Don Dunckel

Forum Posts: 179
Comment #42 by adammcd09
Monday, April 19, 2010 @ 07:41:59 AM
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Excellent article well done.

Forum Posts: 136
Comment #43 by spearian
Monday, April 19, 2010 @ 10:00:09 AM
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A well put together article which covered the piracy side of the bill very well. How ever what this article didnt mention was that the piracy side of the bill is more of a smoke screen to other sections of the bill they wanted to pass. The Digital Economy Bill will give the government the power to block sites they deem 'piracy friendly'. Governments have always wanted to have some sort of control over the internet and this bill takes them a few steps closer. If the government dont want the people of its country to view a certain site, it will just get blocked under the Digital Economy Bill, which i have to say is a pretty scary thought.

Forum Posts: 80
Comment #44 by ultratog1028
Monday, April 19, 2010 @ 10:38:49 AM
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you cannot stop a pirate, only piss off your user base.

Forum Posts: 939
Comment #45 by mosin360
Monday, April 19, 2010 @ 11:09:21 AM
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Used games have the same effect on the dev and pub = zero money. Don't rant about piracy when you buy all your games used. Either you buy new or it don't matter.

Forum Posts: 221
Comment #46 by Shaftiel
Monday, April 19, 2010 @ 07:54:30 PM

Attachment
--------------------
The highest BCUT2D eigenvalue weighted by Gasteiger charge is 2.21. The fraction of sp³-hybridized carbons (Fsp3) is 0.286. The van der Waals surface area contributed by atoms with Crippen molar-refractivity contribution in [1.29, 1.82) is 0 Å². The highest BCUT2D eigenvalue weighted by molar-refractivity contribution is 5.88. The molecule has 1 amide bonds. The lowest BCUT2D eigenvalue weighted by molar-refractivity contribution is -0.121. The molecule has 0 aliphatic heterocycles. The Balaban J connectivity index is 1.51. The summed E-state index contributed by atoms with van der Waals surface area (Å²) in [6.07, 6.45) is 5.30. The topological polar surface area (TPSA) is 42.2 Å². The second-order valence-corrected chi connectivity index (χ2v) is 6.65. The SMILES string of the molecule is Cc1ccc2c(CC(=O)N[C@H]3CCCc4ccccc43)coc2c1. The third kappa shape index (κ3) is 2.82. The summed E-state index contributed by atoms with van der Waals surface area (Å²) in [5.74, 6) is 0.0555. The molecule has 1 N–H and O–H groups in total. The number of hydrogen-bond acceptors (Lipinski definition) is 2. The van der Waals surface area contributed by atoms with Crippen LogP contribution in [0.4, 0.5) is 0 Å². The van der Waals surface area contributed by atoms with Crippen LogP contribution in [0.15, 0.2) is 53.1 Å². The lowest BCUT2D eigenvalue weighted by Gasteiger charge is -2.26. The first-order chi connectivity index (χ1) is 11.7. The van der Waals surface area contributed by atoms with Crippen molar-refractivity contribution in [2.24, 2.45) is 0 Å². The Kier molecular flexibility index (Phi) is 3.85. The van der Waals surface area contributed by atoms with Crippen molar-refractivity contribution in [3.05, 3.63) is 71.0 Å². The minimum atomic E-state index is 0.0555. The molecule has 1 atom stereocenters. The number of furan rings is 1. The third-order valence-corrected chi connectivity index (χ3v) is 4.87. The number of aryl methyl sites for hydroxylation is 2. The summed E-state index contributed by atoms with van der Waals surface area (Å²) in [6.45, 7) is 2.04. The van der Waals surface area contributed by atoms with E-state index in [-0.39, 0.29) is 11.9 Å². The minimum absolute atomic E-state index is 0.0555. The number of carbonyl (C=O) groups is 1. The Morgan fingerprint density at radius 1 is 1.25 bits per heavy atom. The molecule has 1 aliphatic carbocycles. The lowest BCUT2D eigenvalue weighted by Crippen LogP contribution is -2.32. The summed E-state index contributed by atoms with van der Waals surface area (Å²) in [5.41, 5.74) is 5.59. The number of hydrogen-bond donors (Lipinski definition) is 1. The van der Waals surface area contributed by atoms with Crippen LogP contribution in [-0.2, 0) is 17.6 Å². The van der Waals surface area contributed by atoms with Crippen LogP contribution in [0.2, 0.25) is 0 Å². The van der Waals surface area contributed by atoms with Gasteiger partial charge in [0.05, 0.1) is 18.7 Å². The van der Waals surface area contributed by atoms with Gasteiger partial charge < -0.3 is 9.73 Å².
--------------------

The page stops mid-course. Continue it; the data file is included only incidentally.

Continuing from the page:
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Very interesting how so many comments defend piracy in one way or another.

The problem with a lot of the arguments, IMO, is that at the end of the day media piracy is primarily a crime of opportunity. Look at Shadow Complex: it had a well-known glitch/exploit allowing people to play free. Are you really going to argue that the majority of people who did so had some kind of beef with Chair Entertainment?

And we aren't talking about food here. It's completely non-vital entertainment. So yes, you can make all sorts of theoretical arguments defending piracy, but at the end of the day it comes down to: people want crap for free, it's easy to steal, so they steal it.

Forum Posts: 55
Comment #47 by dellboy81
Tuesday, April 20, 2010 @ 03:58:42 AM
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they should clamp down - most people pay for games properly. why should thieves get away with it?
same for GS hackers, bunch of losers with no life and will never know what real achievement is.

Forum Posts: 248
Comment #48 by Tarvu
Tuesday, April 20, 2010 @ 07:15:02 AM
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Did somebody mention House? Fuck yeah House. HOUSE.

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Comment #49 by UltimateAuron32
Thursday, April 22, 2010 @ 09:53:40 PM
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i would never consider pirating a 360 game, i value my LIVE Gold subscription too much! not only that, i enjoy my hard-earned achievements too much to risk loosing it all, as well as Avatar items and other nice little bonuses for putting in hard work.

i may not have a Gamerscore in the 10K+ mark yet, but i've only had my 360 a couple of months and already value the features a gold account offers, like DLC discounts, acheivements and leaderboards for a few examples.